Our buddy at the marina insisted we kayaked 20-30 miles. While it felt like hundreds, I’m having a hard time believing we made it more than 4. Whatever the case, the only thing on our minds now was what we had been chanting the entire way back: "burgers and beer! Burgers and beer!"

Trip Map:

Do This:

Wear Sunscreen. Even though it was cloudy, I was amazed at how much sun I got from water reflection. Be generous with the SPF and avoid dealing with a nasty sunburn. Nothing feels worse than sunburnt skin on a sleeping pad.

Use Dry Bags. Even if your stuff never touches the lake, kayak camping in a place like this leaves you very exposed to rain and water blowing off the lake. Dry bags are a guarantee that you'll have a dry layer waiting for you at the end of your paddle. Don't take chances with that.

Get Familiar with your Map. Where ever you choose to rent a kayak from, they will likely have some maps of the area to provide you with. Familiarize yourself with your map, path, and distances before hand with actual, legitimate, scaled maps. We did not, and the map provided was not to scale (nor did it pretend to be). While we ended up alright, this could have been a huge problem if we hadn't found our campsite.

Getcho' Self a PFD. Yes, I know they make you look a little lame and dorky, but you know what's even more lame? Getting a ticket from lake patrol, or worse... Personal Floatation Devices are required on the water at Lake Powell, and are included with your rental most of the time anyway.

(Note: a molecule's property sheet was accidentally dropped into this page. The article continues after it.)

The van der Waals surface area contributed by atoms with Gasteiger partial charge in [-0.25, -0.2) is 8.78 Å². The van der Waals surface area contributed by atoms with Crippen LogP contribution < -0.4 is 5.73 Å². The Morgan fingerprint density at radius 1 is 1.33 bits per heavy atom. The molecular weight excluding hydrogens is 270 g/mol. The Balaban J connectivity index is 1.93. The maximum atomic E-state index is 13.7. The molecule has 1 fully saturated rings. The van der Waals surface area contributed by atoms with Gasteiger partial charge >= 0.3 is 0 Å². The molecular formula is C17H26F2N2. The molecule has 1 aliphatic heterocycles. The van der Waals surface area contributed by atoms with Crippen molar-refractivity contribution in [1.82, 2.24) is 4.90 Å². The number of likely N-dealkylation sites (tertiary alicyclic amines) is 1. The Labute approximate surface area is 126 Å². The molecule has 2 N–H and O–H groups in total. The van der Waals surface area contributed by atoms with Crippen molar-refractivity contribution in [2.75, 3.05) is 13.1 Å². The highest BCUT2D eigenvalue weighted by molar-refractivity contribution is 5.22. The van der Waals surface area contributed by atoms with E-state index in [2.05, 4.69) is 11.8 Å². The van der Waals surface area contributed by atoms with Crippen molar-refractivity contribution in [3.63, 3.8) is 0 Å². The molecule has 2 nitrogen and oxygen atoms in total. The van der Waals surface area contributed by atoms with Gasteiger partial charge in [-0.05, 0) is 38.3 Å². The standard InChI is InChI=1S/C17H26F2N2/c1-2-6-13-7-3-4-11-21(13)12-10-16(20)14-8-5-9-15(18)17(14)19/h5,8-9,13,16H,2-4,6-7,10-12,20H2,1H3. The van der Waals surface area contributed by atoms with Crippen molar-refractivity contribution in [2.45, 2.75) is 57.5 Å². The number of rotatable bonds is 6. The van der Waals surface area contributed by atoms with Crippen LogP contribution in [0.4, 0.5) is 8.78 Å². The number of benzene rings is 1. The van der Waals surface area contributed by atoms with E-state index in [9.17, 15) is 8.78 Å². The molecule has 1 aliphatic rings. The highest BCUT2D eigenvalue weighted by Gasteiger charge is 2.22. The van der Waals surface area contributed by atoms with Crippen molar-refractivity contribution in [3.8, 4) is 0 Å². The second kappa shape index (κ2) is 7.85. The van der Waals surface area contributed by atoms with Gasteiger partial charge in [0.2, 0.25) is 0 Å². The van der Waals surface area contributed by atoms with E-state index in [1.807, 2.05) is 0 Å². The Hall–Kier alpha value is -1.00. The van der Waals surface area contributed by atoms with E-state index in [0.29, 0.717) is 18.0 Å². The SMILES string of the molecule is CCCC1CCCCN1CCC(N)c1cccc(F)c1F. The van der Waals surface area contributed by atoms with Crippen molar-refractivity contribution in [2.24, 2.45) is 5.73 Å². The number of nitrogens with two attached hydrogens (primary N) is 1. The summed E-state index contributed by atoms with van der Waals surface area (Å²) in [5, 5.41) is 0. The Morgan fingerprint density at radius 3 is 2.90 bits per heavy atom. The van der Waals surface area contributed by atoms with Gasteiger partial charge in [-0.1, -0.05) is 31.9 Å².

Not That:

Paddling Lake Powell in Bad Weather. You can do it if you must, but it definitely ain't easy. If it's your first time kayak-camping Lake Powell (like us) it could be downright dangerous. It does add some extra type-II fun to the adventure though, so if you're looking for an epic I guess this could be one way to do it.

Over-plan. Lake Powell and its intricate maze of canyons, inlets, coves, and bays can be intimidating strictly for its size. When planning, think small. Pick one canyon. Better yet, pick a general region and just go with whatever looks awesome. Remember what I told you about understanding your maps ahead of time and the location of / distance to your desired campsite.

Use the Marina-provided Map. I cannot understate this. The people were great, the map was useless.


Camp Hack Coffee. This is an essential for me on pretty much any adventure I go on. Coffee helps feed the stoke, warm the soul, and wake up the mind for another day on the water.

Mountain Standard Women's Performance Crew. It's super warm and dries quick. On a trip like this, a warm, quick-drying layer becomes your best friend. I definitely put mine through the wringer.

Mountain Standard Trucker Hat. Sunglasses and SPF can only do so much. If you choose to do this trip in decent weather (unlike us), these badass truckers will provide a little extra sun protection and keep the sun out of your eyes. Bring one! Or two. Or five.

Biodegradable, Earth-safe Soap and Cloth. Anybody who has done it knows how pleasant washing off in the lake is after a day of paddling. Just make sure the soap you bring won't harm the ecosystem! 

Field agent Beth Kolakowski is an all-around badass chica who apparently finds pure elation in getting in over her head. This post was previously published in part on her wonderful website: After 5 Adventures. Check it out, along with her instagram, to keep tabs on where Beth heads next!